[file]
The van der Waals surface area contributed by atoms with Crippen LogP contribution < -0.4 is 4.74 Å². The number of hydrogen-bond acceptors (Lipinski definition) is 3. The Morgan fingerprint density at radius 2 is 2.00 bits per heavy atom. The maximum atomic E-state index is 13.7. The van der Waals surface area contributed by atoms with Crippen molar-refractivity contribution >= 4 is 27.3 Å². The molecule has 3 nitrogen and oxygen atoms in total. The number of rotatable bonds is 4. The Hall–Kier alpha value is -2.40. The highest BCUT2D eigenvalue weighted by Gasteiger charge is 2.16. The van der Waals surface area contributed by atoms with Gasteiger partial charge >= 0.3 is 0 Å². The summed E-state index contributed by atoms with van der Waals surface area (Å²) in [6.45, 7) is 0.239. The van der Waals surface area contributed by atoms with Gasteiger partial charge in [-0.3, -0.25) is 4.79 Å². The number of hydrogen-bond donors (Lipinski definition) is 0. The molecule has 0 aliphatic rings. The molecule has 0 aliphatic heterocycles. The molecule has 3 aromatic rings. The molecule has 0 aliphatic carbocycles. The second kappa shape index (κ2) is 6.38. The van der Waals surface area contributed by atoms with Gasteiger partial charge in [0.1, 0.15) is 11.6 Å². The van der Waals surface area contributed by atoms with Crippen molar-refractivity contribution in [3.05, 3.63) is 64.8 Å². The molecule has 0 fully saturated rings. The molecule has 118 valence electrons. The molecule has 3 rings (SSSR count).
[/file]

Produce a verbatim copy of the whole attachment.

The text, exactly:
The van der Waals surface area contributed by atoms with Crippen LogP contribution < -0.4 is 4.74 Å². The number of hydrogen-bond acceptors (Lipinski definition) is 3. The Morgan fingerprint density at radius 2 is 2.00 bits per heavy atom. The maximum atomic E-state index is 13.7. The van der Waals surface area contributed by atoms with Crippen molar-refractivity contribution >= 4 is 27.3 Å². The molecule has 3 nitrogen and oxygen atoms in total. The number of rotatable bonds is 4. The Hall–Kier alpha value is -2.40. The highest BCUT2D eigenvalue weighted by Gasteiger charge is 2.16. The van der Waals surface area contributed by atoms with Gasteiger partial charge >= 0.3 is 0 Å². The summed E-state index contributed by atoms with van der Waals surface area (Å²) in [6.45, 7) is 0.239. The van der Waals surface area contributed by atoms with Gasteiger partial charge in [-0.3, -0.25) is 4.79 Å². The number of hydrogen-bond donors (Lipinski definition) is 0. The molecule has 0 aliphatic rings. The molecule has 0 aliphatic heterocycles. The molecule has 3 aromatic rings. The molecule has 0 aliphatic carbocycles. The second kappa shape index (κ2) is 6.38. The van der Waals surface area contributed by atoms with Gasteiger partial charge in [0.1, 0.15) is 11.6 Å². The van der Waals surface area contributed by atoms with Crippen molar-refractivity contribution in [3.05, 3.63) is 64.8 Å². The molecule has 0 fully saturated rings. The molecule has 118 valence electrons. The molecule has 3 rings (SSSR count).